At a loyal reader’s request, I am taking a look at Lycopene in our food and if it can benefit a healthy lifestyle.
Subscriber, Renee G said, “LYCOPENE: I would love to know what foods have it, how the body uses it, and if there is research showing effects on skin cancer rates.”
What is Lycopene?
(Lie-co-peen) – is a chemical compound that gives some vegetables and fruits, their vibrant color. Found in watermelons, pink grapefruits, apricots, guava, papaya, and red oranges; and particularly high amounts in tomatoes and tomato products.
In North America, 85% of dietary lycopene comes from tomato products such as tomato juice or paste. One cup of tomato juice provides about 23 mg of lycopene. Processing raw tomatoes using heat, such as in the making of tomato juice, tomato paste or ketchup; actually forms a compound much easier for the body to use. Supplements are about as easy for the body to use as natural lycopene found in food.
Lycopene is not just found in red vegetables, but is critical in the process of photosynthesis for plants, algae and other photosynthetic organisms. A natural step in pigment development and also protects these organisms from excessive light damage.
Lycopene and our bodies
Humans cannot produce it naturally, but must eat fruits, absorb it, and process it for use in the body.
However, ideal consumption occurs from cooked tomato paste and was shown to be at levels 3.8 times than from fresh tomatoes. The chemical is altered by the temperature changes involved in processing, to make it more easily absorbed by the body.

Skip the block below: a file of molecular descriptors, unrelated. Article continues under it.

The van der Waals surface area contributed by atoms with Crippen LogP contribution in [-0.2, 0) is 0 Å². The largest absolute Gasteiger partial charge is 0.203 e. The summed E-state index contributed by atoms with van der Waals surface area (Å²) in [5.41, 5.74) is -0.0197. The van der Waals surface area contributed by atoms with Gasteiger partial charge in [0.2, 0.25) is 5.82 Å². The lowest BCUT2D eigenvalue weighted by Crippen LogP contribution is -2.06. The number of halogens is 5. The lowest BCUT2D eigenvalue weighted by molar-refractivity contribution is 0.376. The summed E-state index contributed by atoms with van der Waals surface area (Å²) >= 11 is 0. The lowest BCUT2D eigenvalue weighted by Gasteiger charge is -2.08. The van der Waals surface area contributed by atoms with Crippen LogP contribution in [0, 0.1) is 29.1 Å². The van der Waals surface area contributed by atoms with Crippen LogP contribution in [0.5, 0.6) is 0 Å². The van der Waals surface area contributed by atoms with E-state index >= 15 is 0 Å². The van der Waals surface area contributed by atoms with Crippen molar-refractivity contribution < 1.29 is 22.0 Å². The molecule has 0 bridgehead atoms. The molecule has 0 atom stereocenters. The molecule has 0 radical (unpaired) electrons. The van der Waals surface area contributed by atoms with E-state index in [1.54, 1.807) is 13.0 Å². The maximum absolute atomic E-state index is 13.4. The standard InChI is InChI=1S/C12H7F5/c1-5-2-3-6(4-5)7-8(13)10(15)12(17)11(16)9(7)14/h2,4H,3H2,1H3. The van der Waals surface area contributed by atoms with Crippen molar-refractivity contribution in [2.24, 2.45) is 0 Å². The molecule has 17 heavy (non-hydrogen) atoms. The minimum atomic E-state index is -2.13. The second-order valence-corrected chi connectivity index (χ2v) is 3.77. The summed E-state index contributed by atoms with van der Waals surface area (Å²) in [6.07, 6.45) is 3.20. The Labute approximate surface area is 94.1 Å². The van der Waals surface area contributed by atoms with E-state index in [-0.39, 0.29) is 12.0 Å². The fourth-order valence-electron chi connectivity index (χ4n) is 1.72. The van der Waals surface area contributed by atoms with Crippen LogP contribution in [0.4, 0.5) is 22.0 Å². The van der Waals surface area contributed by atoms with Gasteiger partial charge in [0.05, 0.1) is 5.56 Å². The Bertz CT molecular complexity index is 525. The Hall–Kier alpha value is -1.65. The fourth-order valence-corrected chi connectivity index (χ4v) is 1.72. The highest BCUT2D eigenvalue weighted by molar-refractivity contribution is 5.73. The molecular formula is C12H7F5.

In a 1995 landmark Harvard study, a group of epidemiologist, monitored the dietary habits of 48,000 men over a period of six years.
Research found that of the 46 fruits and vegetables evaluated it was only the tomato-based foods that were beneficial in lowering the risk of prostate cancer, and lycopene was implicated as the active ingredient. Those men who ate ten or more servings of tomato-based products per week had a 34 percent lower risk of contracting prostate cancer.
The doctors concluded these results because of two factors in lycopene:
- It acts as an antioxidant in the body, protecting cells against damage from the free radicals formed when body cells burn oxygen for energy.
- It is easily absorbed into our bodies, then stored in discrete places, such as the prostate gland and testes, which makes it a particular benefit in men.
Research has been inconclusive in determining if lycopene can help lower the risk of breast cancer in women; however, data suggest the intake of dietary lycopene can play a role in the prevention of ovarian and cervical cancers, especially in postmenopausal women. (see footnote 1)
According to the Mayo Clinic, the use of lycopene, together with other nutrients such as beta-carotene, vitamin C, and vitamin E could be a possible way to protect skin from sun damage. Although benefits have been seen in small studies, more research is needed before a firm conclusion. No conclusive research has been completed to determine whether or not lycopene can prevent skin cancer.
Easy Fresh Tomato Sauce
- 6 medium Roma tomatoes quartered